While delivering a four-yearly report to parliament on Thursday, Taiwan’s defense minister Feng Shih-kuan was asked whether Taiwan was capable of launching missiles at mainland China. “Yes,” Feng replied.
“It is the first time the ministry has confirmed this,” lawmaker Wang Ting-yu told the AFP, adding that Taiwanese missiles may be able to travel over 1,500 kilometers.
In the past, Taiwan has acknowledged that it produces cruise missiles, but had never gave any details about their capabilities.
The defense ministry appears to have finally decided to come clean due to continued military spending increases from Beijing which announced plans earlier this month to up defense spending by 7% to $151 billion this year — though independent estimates actually put the number much higher. In his report, Feng warned that the risk of invasion has also increased, adding that the mainland has more than 1,500 missiles pointed at Taiwan.
In response, Taiwan is also looking to beef up its own military spending. Feng said that military expenditures next year will rise to 3% of Taiwan’s GDP, up from 2% ($11.4 billion) this year. The ministry also announced plans to procure stealth fighter jets.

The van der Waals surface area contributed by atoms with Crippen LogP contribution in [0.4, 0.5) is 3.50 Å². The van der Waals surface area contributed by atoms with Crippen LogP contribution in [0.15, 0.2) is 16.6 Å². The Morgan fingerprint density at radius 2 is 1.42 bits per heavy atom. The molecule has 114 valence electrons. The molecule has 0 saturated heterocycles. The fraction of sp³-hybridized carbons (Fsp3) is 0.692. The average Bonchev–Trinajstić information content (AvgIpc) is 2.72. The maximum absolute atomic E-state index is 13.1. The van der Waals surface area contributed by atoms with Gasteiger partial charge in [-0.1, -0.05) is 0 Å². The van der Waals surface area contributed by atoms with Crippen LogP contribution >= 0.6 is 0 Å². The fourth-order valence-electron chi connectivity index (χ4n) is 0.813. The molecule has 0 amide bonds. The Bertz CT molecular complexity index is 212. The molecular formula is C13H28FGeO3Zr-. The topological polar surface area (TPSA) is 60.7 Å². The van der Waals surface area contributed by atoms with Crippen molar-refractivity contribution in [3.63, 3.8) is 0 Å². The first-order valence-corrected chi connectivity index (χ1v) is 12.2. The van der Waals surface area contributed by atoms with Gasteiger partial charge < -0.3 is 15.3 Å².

“Should the enemy insist on invading, we will weaken their capabilities by striking enemy troops at their home bases, fighting them at sea, crushing them as they approach the coastlines and wiping them out on the beaches,” the report said.
Still, Taiwan’s military numbers around 200,000 troops, compared to 2.3 million on the mainland.
Feng’s defense report was the first that has taken place since President Tsai Ing-wen took office last May. Since Tsai’s inauguration, relations with the mainland have grown cold. Last June, Beijing stopped all communication with the main Taiwan liaison office over Tsai’s refusal to endorse the concept of a single Chinese nation. Less than a week later, the Taiwanese navy accidentally fired a supersonic anti-ship missile towards the mainland just as the CPC was celebrating its 95th birthday.
Follow Shanghaiist on WeChat